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Re: Self-descriptive assertions

From: Sandro Hawke <sandro@w3.org>
Date: Mon, 22 Mar 2004 13:51:06 -0500
Message-Id: <200403221851.i2MIp62q013283@roke.hawke.org>
To: Mark Baker <distobj@acm.org>
Cc: public-sw-meaning@w3.org


> One very simple way to provide that path would be to say that all
> RDF/XML documents described with the application/rdf+xml media type are
> asserted.  Another would be to say that all are *un*asserted.  Yet
> another would be to have some way of indicating in an RDF/XML document,
> but outside the graph encoded within that document, whether some of the
> triples are asserted or not.  There are certainly other approaches.
> 
> But currently, when considering the existing RDF specifications, and
> the in-progress registration document for the application/rdf+xml
> media type, there is no path, and therefore the aforementioned
> ambiguity exists.

I don't know of a good answer to the problem as you have framed it,
but I'd be interested in knowing if an alternative framing actually
gives your users what they need.  The alternative framing comes from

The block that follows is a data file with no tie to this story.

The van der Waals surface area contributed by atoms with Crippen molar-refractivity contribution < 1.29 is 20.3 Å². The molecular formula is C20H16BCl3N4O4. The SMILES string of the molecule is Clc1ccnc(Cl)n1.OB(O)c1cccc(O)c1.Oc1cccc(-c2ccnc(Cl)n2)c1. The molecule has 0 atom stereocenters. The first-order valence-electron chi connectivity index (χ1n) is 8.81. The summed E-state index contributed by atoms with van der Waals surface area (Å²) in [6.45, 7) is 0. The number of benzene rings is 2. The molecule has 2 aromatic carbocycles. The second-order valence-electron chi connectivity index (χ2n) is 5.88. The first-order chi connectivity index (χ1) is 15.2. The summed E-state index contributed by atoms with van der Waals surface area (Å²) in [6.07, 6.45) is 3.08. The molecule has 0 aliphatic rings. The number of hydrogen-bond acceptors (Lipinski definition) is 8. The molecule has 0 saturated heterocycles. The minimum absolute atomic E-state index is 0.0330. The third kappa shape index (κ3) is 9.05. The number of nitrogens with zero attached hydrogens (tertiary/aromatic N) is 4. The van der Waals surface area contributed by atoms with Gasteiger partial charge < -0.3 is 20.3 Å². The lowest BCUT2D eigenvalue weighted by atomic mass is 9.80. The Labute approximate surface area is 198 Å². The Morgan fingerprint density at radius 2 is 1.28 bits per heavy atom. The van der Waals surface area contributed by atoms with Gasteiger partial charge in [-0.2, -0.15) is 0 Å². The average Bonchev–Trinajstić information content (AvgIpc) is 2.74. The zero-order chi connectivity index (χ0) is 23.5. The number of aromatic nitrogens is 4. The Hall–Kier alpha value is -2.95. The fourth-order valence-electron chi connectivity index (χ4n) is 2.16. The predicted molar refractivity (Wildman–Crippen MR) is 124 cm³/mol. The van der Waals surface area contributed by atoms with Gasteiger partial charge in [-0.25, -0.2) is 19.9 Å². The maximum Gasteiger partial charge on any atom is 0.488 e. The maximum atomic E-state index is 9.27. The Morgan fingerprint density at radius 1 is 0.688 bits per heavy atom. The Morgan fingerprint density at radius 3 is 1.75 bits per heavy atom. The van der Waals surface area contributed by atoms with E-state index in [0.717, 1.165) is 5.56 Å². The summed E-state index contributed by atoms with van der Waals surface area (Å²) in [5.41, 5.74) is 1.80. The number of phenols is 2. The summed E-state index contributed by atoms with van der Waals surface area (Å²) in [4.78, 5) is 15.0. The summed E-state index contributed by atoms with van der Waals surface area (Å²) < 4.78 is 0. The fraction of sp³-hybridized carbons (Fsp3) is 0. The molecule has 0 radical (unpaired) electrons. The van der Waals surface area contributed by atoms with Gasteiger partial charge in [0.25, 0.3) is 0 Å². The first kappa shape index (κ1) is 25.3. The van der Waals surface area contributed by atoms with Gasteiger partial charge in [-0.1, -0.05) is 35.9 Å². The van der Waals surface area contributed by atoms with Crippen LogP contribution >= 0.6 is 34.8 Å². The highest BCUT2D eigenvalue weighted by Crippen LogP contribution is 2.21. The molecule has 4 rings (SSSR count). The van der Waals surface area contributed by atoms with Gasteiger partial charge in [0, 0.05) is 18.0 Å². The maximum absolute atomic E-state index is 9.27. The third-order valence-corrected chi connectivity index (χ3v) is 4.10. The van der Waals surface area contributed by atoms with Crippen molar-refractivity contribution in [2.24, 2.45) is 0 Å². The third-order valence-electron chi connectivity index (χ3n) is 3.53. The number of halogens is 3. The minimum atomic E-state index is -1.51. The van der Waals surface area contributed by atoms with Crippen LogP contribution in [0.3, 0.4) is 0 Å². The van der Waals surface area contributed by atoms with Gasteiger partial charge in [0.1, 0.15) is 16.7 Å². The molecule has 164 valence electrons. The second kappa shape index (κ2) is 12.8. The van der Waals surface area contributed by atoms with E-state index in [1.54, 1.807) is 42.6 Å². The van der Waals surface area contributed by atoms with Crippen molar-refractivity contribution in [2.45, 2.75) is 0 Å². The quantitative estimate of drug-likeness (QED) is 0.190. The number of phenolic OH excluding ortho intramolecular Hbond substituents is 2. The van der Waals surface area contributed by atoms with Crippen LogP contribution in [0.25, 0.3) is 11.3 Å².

thinking about who/what is doing the asserting; consider there to be a
different asserting entity for representations available from each
URI.  Now, whenever I give you a URI, you can get the graph, but you
have no idea whether to believe it.  You need trust metadata.  You
need me, as I hand you a URI, to say "this is true", and then you know
it's as true as what I say.  (Where the "I" there is actually another
URI/representation-dispenser.)

So in effect URI/Graphs assert (claim as true) other URI/Graphs.  You
start with some you believe; you get others.  You may have some you
know of without knowing whether to believe them, like when Google
gives you a hoax page.  So be it.   Good luck.

Does that make sense?  (I'm not saying it very well.)   Turn the
"asserted" problem over to the "trusted" problem, because if you can't
solve the "trusted" problem (well-enough for your app), you're out of
luck anyway.

      -- sandro
Received on Monday, 22 March 2004 13:50:55 GMT

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